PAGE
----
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Evidence-Based Complementary and Alternative Medicine
Volume 2017 (2017), Article ID 4658543, 8 pages
Research Article

Effect of Seyoeum on Obesity, Insulin Resistance, and Nonalcoholic Fatty Liver Disease of High-Fat Diet-Fed C57BL/6 Mice

1Department of Clinical Korean Medicine, Graduate School, Kyung Hee University, 26 Kyungheedae-ro, Dongdaemun-gu, Seoul 02447, Republic of Korea
2Department of Cardiovascular and Neurologic Disease (Stroke Center), College of Korean Medicine, Kyung Hee University, 23 Kyungheedae-ro, Dongdaemun-gu, Seoul 02447, Republic of Korea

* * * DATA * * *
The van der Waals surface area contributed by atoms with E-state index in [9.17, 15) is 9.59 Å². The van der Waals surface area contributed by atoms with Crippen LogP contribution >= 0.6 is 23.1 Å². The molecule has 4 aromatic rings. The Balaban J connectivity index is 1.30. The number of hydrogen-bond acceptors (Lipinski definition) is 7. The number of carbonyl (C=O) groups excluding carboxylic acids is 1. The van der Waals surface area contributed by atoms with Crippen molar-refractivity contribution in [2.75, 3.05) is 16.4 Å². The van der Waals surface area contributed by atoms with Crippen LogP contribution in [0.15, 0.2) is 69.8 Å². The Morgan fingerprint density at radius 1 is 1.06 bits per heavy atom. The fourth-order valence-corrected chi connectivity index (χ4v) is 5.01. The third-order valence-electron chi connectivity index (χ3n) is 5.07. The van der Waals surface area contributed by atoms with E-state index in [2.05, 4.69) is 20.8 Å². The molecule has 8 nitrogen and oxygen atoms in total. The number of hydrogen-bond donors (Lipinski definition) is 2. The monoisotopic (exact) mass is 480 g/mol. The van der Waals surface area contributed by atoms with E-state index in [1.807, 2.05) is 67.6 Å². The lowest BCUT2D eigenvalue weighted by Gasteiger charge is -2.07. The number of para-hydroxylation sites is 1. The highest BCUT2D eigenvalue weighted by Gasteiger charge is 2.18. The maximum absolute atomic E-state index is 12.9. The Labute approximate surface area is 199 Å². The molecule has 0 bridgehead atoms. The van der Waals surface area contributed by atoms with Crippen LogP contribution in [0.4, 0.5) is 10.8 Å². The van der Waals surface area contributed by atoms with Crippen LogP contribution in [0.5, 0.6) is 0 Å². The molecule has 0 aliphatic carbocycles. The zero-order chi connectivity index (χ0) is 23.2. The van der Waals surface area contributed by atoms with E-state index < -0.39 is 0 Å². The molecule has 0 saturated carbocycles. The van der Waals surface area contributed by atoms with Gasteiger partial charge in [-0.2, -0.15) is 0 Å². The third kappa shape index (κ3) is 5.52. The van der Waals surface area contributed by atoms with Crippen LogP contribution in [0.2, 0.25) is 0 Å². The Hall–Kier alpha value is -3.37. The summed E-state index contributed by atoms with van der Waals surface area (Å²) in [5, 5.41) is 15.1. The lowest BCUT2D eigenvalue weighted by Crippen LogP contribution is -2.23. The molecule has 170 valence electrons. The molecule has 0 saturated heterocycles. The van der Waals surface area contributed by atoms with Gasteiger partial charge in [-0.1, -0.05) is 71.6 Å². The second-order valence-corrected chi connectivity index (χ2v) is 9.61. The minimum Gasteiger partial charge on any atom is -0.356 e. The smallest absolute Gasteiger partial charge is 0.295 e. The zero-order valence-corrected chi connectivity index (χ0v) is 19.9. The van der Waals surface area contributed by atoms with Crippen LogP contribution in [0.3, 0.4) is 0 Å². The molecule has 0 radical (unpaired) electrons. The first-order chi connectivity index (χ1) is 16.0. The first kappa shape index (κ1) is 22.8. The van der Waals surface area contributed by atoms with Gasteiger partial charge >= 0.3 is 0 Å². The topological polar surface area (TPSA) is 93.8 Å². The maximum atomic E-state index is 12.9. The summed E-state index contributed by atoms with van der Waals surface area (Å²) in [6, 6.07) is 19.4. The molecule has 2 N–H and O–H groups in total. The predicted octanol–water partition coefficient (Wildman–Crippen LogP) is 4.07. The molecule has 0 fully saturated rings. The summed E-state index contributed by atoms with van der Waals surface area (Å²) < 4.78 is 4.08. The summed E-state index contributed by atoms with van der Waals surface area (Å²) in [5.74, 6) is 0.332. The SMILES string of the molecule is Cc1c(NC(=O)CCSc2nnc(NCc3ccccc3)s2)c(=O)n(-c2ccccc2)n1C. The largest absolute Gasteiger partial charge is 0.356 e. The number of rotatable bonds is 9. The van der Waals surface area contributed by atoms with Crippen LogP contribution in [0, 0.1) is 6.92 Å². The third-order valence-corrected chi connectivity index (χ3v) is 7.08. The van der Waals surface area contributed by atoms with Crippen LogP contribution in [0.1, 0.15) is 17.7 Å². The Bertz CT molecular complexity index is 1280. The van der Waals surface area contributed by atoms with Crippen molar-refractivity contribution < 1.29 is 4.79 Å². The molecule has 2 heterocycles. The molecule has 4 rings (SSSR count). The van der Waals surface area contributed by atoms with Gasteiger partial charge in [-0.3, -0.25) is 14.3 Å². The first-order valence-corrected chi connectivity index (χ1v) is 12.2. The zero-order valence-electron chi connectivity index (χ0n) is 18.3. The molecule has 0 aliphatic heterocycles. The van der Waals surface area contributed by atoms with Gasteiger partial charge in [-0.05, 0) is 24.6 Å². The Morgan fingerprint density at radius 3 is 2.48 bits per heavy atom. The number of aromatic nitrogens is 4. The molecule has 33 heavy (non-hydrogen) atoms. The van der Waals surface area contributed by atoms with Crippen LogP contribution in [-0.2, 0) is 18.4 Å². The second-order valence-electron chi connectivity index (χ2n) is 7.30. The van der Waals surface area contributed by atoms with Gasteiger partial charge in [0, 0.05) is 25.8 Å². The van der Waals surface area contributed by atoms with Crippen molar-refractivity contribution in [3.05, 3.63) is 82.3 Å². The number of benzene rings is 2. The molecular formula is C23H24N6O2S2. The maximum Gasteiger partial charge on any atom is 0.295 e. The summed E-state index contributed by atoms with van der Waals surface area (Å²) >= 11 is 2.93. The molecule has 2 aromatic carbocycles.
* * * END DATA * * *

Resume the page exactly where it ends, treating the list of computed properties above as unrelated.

Correspondence should be addressed to Byung-Cheol Lee

Received 13 May 2017; Revised 20 July 2017; Accepted 3 August 2017; Published 11 September 2017

Academic Editor: Chang G. Son

Copyright © 2017 Hyun-Young Na et al. This is an open access article distributed under the Creative Commons Attribution License, which permits unrestricted use, distribution, and reproduction in any medium, provided the original work is properly cited.